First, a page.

It was finding the few, essential things to focus on ruthlessly, and eliminating everything else.
They identified goals important enough to commit to, and had the confidence to stop doing the 99% of things that weren’t taking them closer to those goals.
What do all these high performers have in common? An extraordinary ability to focus and prioritize.
And it's not just Jobs and Buffett.
“The good-to-great companies did not focus principally on what to do to become great; they focused equally on what not to do and what to stop doing.”
Good To Great
Authors have been writing about the power of focus for the last century. And yet, still the struggle continues.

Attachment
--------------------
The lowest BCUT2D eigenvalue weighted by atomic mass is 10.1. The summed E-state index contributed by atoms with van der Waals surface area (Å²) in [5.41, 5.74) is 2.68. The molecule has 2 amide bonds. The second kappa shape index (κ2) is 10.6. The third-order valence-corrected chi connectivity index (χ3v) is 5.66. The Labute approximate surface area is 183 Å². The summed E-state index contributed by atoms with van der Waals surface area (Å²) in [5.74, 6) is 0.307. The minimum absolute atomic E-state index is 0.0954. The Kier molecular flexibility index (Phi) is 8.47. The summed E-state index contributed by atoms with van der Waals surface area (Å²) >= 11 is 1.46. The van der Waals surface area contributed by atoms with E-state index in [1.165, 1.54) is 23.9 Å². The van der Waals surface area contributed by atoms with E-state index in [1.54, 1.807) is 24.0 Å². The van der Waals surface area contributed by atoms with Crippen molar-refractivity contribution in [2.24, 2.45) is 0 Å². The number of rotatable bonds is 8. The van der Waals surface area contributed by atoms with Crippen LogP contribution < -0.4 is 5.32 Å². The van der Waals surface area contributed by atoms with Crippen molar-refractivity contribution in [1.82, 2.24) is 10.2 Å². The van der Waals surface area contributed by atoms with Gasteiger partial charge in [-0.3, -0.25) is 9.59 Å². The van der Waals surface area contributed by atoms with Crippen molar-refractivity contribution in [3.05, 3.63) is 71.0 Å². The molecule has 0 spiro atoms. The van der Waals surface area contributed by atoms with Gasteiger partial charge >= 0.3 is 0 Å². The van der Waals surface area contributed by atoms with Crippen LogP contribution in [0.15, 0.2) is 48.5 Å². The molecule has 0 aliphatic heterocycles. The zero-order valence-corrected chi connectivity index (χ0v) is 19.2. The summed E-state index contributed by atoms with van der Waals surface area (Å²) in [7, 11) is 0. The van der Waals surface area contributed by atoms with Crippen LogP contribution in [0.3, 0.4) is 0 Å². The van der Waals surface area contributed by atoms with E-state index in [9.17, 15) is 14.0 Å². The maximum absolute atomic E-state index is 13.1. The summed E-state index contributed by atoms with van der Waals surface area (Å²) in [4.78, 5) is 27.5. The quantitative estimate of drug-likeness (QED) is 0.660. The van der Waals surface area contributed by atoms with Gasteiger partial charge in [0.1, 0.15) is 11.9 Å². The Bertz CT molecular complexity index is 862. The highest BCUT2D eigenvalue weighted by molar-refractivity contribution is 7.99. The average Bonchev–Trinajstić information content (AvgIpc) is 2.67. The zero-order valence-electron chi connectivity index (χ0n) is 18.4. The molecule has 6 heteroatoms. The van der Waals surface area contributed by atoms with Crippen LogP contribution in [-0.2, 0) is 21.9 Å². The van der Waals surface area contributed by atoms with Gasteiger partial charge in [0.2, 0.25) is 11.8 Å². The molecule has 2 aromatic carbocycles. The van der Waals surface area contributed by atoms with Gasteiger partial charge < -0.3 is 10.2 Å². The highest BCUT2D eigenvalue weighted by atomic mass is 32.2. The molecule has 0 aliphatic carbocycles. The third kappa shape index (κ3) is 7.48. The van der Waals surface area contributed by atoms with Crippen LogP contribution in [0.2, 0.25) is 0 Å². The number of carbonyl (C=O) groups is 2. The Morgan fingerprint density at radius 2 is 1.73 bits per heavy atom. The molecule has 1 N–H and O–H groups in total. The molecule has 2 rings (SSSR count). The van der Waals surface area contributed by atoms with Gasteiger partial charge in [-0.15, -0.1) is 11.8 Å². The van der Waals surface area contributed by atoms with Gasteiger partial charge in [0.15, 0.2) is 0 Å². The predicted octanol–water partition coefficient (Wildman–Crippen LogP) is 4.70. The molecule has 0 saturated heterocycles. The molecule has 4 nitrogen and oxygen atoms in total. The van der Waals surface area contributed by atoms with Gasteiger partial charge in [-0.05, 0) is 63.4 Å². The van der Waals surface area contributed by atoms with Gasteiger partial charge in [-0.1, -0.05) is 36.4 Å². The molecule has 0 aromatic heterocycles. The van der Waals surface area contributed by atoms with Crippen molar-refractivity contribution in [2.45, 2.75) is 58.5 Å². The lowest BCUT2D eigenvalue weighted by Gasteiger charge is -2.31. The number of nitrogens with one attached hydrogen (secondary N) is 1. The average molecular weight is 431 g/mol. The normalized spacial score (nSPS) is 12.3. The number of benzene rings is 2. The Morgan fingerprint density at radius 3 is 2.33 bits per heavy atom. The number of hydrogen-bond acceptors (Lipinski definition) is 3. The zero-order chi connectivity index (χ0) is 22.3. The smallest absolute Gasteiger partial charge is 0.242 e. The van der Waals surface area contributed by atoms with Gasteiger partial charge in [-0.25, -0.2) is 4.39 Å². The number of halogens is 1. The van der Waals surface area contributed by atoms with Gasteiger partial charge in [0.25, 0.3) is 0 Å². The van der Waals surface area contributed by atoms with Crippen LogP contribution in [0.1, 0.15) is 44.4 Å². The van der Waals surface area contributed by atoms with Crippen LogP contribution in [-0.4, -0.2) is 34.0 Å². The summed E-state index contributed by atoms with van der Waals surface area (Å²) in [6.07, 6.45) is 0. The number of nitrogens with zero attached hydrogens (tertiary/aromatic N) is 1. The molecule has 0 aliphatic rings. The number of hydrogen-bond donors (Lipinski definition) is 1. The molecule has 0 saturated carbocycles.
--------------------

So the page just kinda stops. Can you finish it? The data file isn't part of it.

Why? What are you doing wrong?
The answer is nothing.
No one can expect you to change your life and achieve your most important goals without having a proper system.
But you already knew that.
It’s not by accident that you found your way to this page. You’re a high-performer, the type of person who thinks differently and works on improving themselves, not because someone is telling them to, but because you believe it’s important.
However, you need the right system.
I doubt that’s news to you: you know that you need to study, model and use the components of other’s successes.
You’ve just never been given a system that does this.
The most successful individuals all share commonalities. They follow certain, common principles. These principles are how they are able to remain so focused and become so successful.
Combined, their principles are the key to accomplishing big, hairy, audacious goals.
Many of them don’t consciously realize it, but there are key principles that have allowed them to accomplish goals with what appear like effortless ease while you’re struggling and slogging through your day – drained of your energy, time, and willpower.